McConnell Casts Doubt on Border Deal, Saying Trump Opposition May Sink It

McConnell Casts Doubt on Border Deal, Saying Trump Opposition May Sink It

The emerging bipartisan border deal is hitting fresh snags among Republicans on Capitol Hill because of the opposition of former President Donald J. Trump, who is closing in on his party’s presidential nomination at a critical time for the agreement.

Senator Mitch McConnell of Kentucky, the minority leader, told Republicans privately on Wednesday that the politics of the issue had been complicated by Mr. Trump’s rise and his hostility to the agreement, putting the party “in a quandary,” according to lawmakers who participated in the meeting and described his comments on the condition of anonymity.

The remarks, reported earlier by Punchbowl News, were striking coming from a Republican who has toiled to distance himself and his party from the former president. Mr. McConnell has vociferously backed the proposed border compromise and has been a chief proponent of a stalled effort to send tens of billions of dollars in military aid to Ukraine, which Republicans have said must be tied to the deal.

Mr. McConnell’s abrupt change in tone reflected the increasingly difficult challenge facing Senate negotiators as they race to finalize immigration legislation that the former president is already actively campaigning against.

Mr. Trump has encouraged Republicans to reject any border deal “unless we get EVERYTHING” the party has demanded, fueling the opposition of Republican lawmakers who have argued that the bipartisan proposal, which includes measures to increase deportations and make it more difficult to claim asylum, doesn’t go far enough.

His opposition has made it more difficult to secure the support of a majority of Senate Republicans for an eventual deal, the threshold that backers say they must meet in order to persuade the House to take it up. Even if it meets that bar in the Senate, Speaker Mike Johnson has cast doubt on the prospect that he would bring it to the floor in the House, where hard right lawmakers are vehemently against it.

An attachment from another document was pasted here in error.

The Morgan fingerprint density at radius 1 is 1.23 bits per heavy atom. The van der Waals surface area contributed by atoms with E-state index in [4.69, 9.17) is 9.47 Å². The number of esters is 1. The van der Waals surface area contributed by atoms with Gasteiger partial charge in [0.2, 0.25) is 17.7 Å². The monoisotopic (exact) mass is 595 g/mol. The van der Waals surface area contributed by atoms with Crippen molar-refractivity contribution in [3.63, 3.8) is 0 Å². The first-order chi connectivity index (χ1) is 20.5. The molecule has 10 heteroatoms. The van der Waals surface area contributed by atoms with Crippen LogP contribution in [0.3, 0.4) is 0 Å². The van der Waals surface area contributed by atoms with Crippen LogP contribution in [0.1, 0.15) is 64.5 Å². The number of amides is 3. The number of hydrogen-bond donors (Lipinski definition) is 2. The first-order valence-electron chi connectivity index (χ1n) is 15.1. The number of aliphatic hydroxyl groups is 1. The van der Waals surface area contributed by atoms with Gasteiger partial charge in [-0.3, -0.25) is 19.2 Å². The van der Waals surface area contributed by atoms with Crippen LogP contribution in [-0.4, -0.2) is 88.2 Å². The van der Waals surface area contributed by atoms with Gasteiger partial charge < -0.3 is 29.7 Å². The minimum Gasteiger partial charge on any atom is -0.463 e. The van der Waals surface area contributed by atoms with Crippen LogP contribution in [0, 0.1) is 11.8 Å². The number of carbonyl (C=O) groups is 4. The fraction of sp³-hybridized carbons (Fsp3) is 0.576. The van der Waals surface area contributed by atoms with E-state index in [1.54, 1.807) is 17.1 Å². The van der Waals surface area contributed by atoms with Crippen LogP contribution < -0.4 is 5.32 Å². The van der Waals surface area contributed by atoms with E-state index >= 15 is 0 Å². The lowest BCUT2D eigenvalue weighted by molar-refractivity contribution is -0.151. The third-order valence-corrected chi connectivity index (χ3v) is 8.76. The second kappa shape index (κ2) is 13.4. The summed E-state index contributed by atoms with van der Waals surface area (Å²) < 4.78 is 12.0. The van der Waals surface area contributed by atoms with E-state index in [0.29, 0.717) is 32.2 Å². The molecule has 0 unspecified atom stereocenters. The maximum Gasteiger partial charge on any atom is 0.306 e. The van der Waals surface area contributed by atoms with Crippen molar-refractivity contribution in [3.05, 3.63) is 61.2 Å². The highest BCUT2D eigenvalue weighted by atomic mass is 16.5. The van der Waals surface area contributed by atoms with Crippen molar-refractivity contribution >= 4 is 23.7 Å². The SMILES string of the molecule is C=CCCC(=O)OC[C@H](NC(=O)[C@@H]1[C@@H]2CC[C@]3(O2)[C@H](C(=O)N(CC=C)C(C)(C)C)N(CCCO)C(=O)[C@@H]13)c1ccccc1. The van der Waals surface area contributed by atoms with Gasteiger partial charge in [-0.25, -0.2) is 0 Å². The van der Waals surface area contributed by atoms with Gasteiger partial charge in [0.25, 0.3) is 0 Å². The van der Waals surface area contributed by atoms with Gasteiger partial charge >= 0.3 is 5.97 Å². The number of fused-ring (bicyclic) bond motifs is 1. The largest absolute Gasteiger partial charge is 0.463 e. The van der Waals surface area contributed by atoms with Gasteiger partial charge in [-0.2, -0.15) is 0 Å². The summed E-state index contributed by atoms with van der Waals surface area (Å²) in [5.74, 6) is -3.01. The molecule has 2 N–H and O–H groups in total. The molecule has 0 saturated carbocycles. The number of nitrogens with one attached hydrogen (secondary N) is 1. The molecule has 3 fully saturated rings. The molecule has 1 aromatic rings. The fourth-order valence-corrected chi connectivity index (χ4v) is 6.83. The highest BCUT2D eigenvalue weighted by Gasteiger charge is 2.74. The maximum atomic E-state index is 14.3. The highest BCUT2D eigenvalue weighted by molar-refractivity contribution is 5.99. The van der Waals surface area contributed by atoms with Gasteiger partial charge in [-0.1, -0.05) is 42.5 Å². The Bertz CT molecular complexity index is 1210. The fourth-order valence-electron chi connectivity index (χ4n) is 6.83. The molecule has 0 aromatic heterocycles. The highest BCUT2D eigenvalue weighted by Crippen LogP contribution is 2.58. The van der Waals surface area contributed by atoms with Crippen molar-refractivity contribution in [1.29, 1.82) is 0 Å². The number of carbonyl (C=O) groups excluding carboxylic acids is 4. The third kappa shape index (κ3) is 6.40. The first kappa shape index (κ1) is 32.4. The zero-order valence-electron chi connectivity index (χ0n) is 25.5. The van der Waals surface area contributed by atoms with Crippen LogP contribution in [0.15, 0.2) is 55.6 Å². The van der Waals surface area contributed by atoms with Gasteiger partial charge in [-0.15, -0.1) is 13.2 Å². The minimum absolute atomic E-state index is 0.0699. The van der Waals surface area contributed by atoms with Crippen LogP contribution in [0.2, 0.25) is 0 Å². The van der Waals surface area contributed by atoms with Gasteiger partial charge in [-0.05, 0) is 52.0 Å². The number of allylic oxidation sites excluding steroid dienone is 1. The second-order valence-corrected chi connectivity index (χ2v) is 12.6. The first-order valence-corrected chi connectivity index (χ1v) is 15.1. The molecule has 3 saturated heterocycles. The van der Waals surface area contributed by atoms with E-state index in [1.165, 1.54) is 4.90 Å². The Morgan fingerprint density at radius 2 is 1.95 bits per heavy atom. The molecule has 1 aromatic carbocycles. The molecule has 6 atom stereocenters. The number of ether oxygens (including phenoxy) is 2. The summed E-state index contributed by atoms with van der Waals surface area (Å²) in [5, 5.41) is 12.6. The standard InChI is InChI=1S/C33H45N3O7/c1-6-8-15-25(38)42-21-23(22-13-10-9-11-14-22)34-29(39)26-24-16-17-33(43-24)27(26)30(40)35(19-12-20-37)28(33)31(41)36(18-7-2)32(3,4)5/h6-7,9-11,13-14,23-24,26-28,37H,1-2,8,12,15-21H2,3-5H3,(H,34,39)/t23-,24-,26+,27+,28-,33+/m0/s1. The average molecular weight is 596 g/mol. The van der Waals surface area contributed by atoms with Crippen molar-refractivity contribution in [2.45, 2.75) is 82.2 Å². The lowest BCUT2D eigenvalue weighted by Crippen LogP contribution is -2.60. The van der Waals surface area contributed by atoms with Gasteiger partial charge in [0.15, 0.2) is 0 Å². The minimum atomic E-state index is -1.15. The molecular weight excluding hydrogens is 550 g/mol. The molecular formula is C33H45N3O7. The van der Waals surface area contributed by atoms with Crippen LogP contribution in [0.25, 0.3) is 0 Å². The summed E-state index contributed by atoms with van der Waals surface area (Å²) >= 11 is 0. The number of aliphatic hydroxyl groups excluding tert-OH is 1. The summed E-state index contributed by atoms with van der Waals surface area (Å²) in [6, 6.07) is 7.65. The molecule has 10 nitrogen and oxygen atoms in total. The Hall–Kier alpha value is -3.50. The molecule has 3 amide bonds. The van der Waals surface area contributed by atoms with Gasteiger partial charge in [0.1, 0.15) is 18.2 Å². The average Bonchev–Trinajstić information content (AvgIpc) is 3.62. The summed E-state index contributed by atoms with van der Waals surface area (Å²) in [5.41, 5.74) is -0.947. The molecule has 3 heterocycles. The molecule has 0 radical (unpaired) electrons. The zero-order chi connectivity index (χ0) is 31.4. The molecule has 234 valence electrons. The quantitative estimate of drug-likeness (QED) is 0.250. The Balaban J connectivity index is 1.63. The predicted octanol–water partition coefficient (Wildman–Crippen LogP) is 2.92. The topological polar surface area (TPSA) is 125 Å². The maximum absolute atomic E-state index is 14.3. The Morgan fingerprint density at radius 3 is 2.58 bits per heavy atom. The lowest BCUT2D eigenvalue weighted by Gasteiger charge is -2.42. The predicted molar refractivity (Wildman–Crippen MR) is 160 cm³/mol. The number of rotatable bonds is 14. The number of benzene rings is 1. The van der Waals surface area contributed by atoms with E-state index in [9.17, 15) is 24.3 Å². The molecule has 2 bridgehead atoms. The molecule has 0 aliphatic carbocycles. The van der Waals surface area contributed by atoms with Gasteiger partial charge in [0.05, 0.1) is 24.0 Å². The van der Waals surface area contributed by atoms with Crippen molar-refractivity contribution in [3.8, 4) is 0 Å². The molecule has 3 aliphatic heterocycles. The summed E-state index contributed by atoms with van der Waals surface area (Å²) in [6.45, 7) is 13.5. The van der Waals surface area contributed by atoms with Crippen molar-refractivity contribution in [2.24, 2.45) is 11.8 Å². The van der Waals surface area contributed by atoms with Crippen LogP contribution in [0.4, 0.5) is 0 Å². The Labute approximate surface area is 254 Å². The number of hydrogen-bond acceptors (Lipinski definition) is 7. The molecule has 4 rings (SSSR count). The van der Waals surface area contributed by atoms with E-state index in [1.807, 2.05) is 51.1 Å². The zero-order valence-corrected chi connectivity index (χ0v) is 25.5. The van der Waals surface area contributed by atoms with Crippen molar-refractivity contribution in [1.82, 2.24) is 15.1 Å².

Mr. McConnell addressed Senate Republicans in a closed-door meeting at the Capitol on Wednesday to discuss the war in Ukraine, in a session convened upon the request of Senator Ron Johnson, Republican of Wisconsin, who is among those raising doubts about the border deal.

“I’m literally not getting any kind of acceptable response, other than, ‘Oh, this is great, you know, we’re getting things we never thought we could get,’” Mr. Johnson said of the border talks this week, questioning whether the proposed restrictions would significantly limit the number of migrants trying to cross the border unlawfully.

Other Republicans have said their party would be unwise to give President Biden a compromise that could help him politically without adequately addressing the issue.

“A ‘deal’ will allow Biden to pretend he’s doing something about the border but it won’t solve the problem,” Senator Marco Rubio, Republican of Florida, wrote on social media on Wednesday.

Republican proponents of the deal have argued that their party members must take advantage of the unique circumstances they are in, with a Democratic president and a Democrat-led Senate that have been persuaded to accept border security measures without demanding significant trade-offs to extend legal status to undocumented immigrants or increase legal pathways to immigration.

Mr. McConnell has frequently argued that Republicans would have a worse chance of achieving a significant border crackdown if they controlled both chambers of Congress and the White House. On Wednesday, he invoked Mr. Trump’s own complaints from 2018 about the difficultly of securing Democratic votes for border measures to buttress that point.

Still, senators emerged from the meeting conceding that Mr. Trump’s opposition might have doomed an agreement that otherwise would have a good chance of uniting the two parties.

The border deal would draw the support of “probably a majority of Republicans, if they voted their conscience, but there’s more to it than that,” Senator Kevin Cramer, Republican of North Dakota, said after the discussion. Mr. Trump’s “position matters; he’s both a former president and he’s more and more likely the next president.”

Some Republicans were still arguing that the emerging agreement was worth supporting, even if it did not satisfy every last Republican demand.

“It goes far enough for me, and I think if anyone’s intellectually honest with themselves, they know that these would be extraordinary tools for President Trump,” Senator Thom Tillis, Republican of North Carolina, said when exiting the meeting. “We will rue the day if we miss this opportunity.”

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